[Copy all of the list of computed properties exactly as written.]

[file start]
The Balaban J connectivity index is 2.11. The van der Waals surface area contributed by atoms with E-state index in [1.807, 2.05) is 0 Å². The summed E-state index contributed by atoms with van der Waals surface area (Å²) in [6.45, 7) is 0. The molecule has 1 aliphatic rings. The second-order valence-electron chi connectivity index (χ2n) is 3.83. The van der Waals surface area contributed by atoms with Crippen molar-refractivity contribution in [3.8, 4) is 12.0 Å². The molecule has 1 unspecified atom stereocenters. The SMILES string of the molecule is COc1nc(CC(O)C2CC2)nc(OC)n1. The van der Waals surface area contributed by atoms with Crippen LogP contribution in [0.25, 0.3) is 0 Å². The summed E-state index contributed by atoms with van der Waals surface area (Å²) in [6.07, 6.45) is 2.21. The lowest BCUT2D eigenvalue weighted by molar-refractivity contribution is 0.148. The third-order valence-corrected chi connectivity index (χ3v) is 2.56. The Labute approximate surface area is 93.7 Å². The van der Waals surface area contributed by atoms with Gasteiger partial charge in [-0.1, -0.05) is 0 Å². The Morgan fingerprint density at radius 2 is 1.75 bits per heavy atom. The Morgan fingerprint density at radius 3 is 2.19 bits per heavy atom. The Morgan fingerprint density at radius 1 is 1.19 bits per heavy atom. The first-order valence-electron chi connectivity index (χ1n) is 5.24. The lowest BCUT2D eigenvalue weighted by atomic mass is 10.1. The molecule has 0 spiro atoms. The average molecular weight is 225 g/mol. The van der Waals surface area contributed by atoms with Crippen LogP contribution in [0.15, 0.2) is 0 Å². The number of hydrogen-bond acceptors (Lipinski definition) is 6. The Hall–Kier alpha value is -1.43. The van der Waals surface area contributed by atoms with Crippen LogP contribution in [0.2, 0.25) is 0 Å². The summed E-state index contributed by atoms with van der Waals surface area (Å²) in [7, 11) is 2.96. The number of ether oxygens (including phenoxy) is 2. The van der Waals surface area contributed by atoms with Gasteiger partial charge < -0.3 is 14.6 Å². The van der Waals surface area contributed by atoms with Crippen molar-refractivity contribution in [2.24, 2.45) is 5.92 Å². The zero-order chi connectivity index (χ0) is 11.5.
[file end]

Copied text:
The Balaban J connectivity index is 2.11. The van der Waals surface area contributed by atoms with E-state index in [1.807, 2.05) is 0 Å². The summed E-state index contributed by atoms with van der Waals surface area (Å²) in [6.45, 7) is 0. The molecule has 1 aliphatic rings. The second-order valence-electron chi connectivity index (χ2n) is 3.83. The van der Waals surface area contributed by atoms with Crippen molar-refractivity contribution in [3.8, 4) is 12.0 Å². The molecule has 1 unspecified atom stereocenters. The SMILES string of the molecule is COc1nc(CC(O)C2CC2)nc(OC)n1. The van der Waals surface area contributed by atoms with Crippen LogP contribution in [0.25, 0.3) is 0 Å². The summed E-state index contributed by atoms with van der Waals surface area (Å²) in [6.07, 6.45) is 2.21. The lowest BCUT2D eigenvalue weighted by molar-refractivity contribution is 0.148. The third-order valence-corrected chi connectivity index (χ3v) is 2.56. The Labute approximate surface area is 93.7 Å². The van der Waals surface area contributed by atoms with Gasteiger partial charge in [-0.1, -0.05) is 0 Å². The Morgan fingerprint density at radius 2 is 1.75 bits per heavy atom. The Morgan fingerprint density at radius 3 is 2.19 bits per heavy atom. The Morgan fingerprint density at radius 1 is 1.19 bits per heavy atom. The first-order valence-electron chi connectivity index (χ1n) is 5.24. The lowest BCUT2D eigenvalue weighted by atomic mass is 10.1. The molecule has 0 spiro atoms. The average molecular weight is 225 g/mol. The van der Waals surface area contributed by atoms with Crippen LogP contribution in [0.15, 0.2) is 0 Å². The number of hydrogen-bond acceptors (Lipinski definition) is 6. The Hall–Kier alpha value is -1.43. The van der Waals surface area contributed by atoms with Crippen LogP contribution in [0.2, 0.25) is 0 Å². The summed E-state index contributed by atoms with van der Waals surface area (Å²) in [7, 11) is 2.96. The number of ether oxygens (including phenoxy) is 2. The van der Waals surface area contributed by atoms with Gasteiger partial charge < -0.3 is 14.6 Å². The van der Waals surface area contributed by atoms with Crippen molar-refractivity contribution in [2.24, 2.45) is 5.92 Å². The zero-order chi connectivity index (χ0) is 11.5.